Dave Koza, left, and Dale Mammen check temperatures in the turkey department as preparation heats up this morning for Thursday’s Neighbor to Neighbor Thanksgiving dinner at the Presbyterian Friendship Center in La Grande. CHRIS BAXTER - The Observer
One flight of stairs leads to the basement of the Presbyterian Church at 1308 Washington Ave.
The 25 to 30 people who walked down this flight during a late November afternoon two decades ago helped give wings to what is now a cherished tradition in La Grande — the annual Neighbor to Neighbor community Thanksgiving dinner.
The dinner started unceremoniously about 20 years ago when 25 to 30 people who did not have family members in town they could dine with, met for Thanksgiving dinner in the basement of the Presbyterian Church. Afterwards they all went roller skating at a rink in La Grande, which has since closed.
The community members had such a good time that day that they continued meeting for dinner each Thanksgiving Day.
The dinner has since grown and evolved to the point that today between 200 and 250 people come for the turkey day dinner each year at the Presbyterian Friendship Center, 1204 Spring St. A chapter will be added to the tradition on Thursday when another free community Thanksgiving dinner is served. The meal, to be provided by Neighbor to Neighbor Ministries, will be offered between noon and 1 p.m. at the Presbyterian Friendship Center.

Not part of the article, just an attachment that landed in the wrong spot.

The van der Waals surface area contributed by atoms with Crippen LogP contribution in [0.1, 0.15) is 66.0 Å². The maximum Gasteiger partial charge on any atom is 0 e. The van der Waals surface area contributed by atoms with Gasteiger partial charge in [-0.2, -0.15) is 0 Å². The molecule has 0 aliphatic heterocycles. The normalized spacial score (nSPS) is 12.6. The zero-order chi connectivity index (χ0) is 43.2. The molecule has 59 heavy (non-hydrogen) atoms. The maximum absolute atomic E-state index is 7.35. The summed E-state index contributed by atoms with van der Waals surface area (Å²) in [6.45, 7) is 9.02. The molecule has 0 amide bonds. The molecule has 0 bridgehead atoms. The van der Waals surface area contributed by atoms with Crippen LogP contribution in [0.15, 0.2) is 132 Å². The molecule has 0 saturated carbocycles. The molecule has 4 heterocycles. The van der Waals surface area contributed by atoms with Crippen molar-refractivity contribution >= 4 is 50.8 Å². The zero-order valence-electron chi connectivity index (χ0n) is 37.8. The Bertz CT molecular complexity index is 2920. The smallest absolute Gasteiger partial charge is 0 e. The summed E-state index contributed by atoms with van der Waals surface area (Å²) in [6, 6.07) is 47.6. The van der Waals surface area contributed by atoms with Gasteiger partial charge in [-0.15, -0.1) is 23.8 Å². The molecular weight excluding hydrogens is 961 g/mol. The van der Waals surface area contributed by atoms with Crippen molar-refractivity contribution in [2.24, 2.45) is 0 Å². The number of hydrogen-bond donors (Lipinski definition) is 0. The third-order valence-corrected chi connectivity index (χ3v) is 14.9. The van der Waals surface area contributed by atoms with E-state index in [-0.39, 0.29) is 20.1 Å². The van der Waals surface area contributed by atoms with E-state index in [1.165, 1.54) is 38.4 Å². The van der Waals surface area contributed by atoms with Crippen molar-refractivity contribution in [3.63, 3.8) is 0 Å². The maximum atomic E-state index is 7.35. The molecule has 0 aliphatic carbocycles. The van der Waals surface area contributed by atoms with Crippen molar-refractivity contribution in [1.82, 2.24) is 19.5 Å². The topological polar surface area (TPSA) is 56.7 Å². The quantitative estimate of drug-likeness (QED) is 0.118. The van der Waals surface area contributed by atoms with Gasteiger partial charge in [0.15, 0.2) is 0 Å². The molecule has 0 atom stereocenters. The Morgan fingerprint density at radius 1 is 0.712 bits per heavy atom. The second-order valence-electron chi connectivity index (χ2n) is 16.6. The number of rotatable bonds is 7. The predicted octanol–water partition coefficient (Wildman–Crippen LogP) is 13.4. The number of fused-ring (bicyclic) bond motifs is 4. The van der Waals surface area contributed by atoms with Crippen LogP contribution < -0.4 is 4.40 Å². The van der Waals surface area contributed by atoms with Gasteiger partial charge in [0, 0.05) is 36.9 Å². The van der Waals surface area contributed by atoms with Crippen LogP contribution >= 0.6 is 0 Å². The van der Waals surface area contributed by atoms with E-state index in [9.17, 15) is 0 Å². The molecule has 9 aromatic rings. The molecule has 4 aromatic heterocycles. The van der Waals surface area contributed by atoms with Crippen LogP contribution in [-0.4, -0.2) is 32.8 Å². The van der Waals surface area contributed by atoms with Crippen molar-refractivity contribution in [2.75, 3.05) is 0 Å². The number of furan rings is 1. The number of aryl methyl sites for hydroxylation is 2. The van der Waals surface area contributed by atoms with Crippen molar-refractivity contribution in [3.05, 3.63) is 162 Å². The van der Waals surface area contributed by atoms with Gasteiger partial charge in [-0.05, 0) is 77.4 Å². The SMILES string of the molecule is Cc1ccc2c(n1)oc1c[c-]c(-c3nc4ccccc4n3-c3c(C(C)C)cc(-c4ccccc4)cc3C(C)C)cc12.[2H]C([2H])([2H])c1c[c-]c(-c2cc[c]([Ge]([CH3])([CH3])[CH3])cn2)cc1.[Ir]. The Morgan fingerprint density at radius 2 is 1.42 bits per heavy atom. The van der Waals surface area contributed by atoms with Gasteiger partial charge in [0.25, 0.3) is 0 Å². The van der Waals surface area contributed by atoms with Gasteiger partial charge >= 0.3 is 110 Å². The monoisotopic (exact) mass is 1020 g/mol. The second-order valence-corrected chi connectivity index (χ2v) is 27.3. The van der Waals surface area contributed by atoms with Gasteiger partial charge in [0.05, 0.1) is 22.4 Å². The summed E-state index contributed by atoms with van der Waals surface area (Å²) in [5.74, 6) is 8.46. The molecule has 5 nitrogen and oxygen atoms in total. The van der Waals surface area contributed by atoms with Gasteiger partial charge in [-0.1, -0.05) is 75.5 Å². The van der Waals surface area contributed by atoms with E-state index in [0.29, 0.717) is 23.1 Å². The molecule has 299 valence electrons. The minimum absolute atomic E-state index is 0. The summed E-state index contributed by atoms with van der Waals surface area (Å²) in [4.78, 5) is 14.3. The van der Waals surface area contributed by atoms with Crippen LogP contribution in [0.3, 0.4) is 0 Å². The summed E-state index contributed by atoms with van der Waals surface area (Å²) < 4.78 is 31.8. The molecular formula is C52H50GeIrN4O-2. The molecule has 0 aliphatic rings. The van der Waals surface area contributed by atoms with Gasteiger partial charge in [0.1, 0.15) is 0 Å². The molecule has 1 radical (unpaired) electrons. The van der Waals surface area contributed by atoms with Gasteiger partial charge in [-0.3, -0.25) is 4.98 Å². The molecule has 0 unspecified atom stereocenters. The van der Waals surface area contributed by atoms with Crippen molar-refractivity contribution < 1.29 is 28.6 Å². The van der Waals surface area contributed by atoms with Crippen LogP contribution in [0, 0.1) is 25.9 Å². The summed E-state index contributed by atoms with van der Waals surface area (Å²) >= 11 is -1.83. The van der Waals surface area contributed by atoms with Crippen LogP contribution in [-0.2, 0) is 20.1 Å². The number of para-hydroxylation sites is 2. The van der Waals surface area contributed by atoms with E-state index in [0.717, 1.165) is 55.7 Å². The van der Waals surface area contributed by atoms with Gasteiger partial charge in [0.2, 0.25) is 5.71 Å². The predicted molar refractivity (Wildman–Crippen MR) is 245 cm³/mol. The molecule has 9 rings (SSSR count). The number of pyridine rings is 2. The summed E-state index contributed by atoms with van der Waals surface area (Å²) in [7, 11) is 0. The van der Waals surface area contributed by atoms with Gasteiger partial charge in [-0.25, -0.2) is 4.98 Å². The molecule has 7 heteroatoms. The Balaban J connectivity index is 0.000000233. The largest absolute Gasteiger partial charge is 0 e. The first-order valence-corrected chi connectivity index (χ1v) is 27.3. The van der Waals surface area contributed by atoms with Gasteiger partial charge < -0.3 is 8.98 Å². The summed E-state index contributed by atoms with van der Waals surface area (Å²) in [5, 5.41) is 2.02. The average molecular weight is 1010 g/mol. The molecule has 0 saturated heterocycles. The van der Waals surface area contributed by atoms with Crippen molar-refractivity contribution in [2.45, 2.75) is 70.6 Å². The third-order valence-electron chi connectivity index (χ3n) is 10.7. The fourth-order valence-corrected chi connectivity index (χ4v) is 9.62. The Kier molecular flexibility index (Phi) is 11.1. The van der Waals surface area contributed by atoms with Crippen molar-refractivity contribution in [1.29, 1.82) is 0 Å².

Each year a broad cross section of the community is represented at the dinner.
“It is not just for the low income and elderly. It is for everybody,’’ said Donna Fuhrman, who helped start the dinner two decades ago and continues to help put it on with assistance from her husband, Lowell.
The primary leaders of this year’s dinner are Dale and Ginny Mammen and David and Zee Koza.
Everyone attending will have a chance to enjoy turkey, ham, mashed potatoes, green beans, fruit salad, rolls and pumpkin pie. Turkey and ham will be served. The rest of the meal will be available via a buffet.
Diners will be able to come back for as many extra helpings as they want.
Between 12 to 13 local churches that are a part of Neighbor to Neighbor Ministries come together to prepare and serve the community meals each year.
“These churches are our backbone,’’ said Fuhrman, who emphasized that many volunteers also play a large role in the program.
The Thanksgiving Day meal is one of three community dinners Neighbor to Neighbor Ministries serves each year in La Grande. The other meals are served at Christmas and Easter. Neighbor to Neighbor took over the community meal program at least 15 years ago.
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